I have a situation where I have a bunch of SQL Update commands that all need to be executed. I know that DataSets can do batch updates, but the only way I've been able to accomplish it is to load the whole table into a dataset first. What if I want to only update a subset of the records in a table?
The easiest way out here is load table with the required rows (rows you wan to update). Double check that the RowState is "Inserted". Assign the InsertCommand property of the adapter with your stored procedure (wrapped in an SqlCommand) that does the "update", this tweak will ensure that all the rows present in the table gets updated.
The fundamental here being: The DataAdapter runs the UpdateCommand on rows for which state is Updated, runs InsertCommand for rows which state is Inserted and finally DeleteCommand for the rows for which state is Deleted.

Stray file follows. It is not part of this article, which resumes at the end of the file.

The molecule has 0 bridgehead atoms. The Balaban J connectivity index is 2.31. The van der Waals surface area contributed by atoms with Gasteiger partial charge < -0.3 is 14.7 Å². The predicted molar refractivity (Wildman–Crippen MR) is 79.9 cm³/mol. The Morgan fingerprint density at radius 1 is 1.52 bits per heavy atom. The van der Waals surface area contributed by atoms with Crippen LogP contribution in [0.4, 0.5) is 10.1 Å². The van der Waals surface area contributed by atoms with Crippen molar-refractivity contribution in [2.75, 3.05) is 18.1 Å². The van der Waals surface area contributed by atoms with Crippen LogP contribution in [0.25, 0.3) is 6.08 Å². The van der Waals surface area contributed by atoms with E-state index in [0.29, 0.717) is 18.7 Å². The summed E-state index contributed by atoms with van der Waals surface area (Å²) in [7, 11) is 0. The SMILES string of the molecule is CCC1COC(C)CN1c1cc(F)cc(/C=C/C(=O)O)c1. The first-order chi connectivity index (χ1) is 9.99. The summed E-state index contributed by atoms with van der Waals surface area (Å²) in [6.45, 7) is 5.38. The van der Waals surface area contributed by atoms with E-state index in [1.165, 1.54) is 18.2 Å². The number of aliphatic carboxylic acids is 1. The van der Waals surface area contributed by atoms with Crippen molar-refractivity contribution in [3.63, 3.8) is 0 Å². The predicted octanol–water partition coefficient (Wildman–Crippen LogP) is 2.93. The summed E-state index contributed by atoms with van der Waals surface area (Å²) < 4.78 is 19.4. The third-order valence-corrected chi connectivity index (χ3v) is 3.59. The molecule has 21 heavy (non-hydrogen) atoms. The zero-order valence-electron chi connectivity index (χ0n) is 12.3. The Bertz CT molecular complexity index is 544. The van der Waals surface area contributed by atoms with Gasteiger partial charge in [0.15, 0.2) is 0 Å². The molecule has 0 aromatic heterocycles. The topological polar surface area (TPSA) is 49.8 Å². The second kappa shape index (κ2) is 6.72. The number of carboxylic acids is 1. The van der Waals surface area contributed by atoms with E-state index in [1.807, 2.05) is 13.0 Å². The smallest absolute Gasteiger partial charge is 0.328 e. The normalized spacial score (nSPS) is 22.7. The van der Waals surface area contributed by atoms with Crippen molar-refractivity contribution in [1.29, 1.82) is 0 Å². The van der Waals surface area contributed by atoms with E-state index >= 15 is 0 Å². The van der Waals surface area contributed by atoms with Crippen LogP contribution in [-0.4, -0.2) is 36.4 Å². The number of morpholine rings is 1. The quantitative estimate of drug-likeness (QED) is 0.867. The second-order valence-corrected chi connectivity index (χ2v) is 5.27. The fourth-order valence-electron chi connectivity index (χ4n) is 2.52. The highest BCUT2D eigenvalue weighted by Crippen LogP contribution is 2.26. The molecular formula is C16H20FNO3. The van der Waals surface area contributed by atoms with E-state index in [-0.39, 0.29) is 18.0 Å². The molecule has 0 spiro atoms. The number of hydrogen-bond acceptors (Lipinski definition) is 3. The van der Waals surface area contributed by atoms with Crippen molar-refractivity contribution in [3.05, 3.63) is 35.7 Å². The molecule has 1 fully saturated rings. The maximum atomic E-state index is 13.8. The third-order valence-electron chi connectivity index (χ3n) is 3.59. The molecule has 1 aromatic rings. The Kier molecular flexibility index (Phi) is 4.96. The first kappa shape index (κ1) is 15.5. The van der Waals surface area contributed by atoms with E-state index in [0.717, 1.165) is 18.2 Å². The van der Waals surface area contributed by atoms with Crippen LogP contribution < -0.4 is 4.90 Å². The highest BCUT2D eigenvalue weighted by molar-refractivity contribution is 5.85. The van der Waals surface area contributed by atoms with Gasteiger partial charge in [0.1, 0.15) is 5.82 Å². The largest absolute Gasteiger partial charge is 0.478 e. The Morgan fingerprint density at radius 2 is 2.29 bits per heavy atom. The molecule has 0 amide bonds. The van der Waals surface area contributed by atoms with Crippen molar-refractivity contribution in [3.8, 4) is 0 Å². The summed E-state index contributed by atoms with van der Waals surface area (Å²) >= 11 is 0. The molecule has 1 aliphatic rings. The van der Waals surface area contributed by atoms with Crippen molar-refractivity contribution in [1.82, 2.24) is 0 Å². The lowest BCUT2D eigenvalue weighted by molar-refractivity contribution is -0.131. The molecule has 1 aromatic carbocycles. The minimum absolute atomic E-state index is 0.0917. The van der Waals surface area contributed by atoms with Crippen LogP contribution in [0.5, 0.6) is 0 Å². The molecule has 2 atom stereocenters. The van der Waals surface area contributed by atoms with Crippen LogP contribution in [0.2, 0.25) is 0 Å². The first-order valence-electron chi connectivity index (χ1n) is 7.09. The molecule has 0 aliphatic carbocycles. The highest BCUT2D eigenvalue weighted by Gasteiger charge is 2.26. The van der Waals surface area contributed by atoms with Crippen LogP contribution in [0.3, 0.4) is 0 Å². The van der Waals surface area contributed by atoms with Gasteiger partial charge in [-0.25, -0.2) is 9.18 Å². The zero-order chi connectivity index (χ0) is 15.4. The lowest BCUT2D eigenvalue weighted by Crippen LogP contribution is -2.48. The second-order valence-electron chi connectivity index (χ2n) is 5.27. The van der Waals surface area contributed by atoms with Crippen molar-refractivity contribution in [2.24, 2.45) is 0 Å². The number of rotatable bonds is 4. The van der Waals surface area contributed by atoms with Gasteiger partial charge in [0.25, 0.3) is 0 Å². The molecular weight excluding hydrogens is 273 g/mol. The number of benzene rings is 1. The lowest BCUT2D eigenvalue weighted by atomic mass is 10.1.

EDITED: Based on your comment, I'd recommend using the Bulk Copy method to go to a staging table first. Then you can do a single update on your real table based on the staging table.
One way is to build the SQL Command yourself; however, I'd recommend reading about the SQL Injection possibilities to protect yourself. Depending on your situation and your platform there are other options.
For example if you are dealing with a lot of data, then you could do a bulk import into a holding table, which you would then issue a single update command off of. I've also had good success passing records in as XML (I found in my environment that I needed at least 50 rows to offset the cost of loading the DOM, and I knew that the scalability issues were not a factor in my case).
Some other things I've seen was people package the updates into a binary field, for example one binary field for each column, then they have a function which unpacks the binary field. Again you will want to test with your environment.
With that said, have you verified that simply calling a single update command or stored procedure for each update you need is not sufficent? You might not even need to batch the commands up.
Watch out for Premature Optimization it can be killer!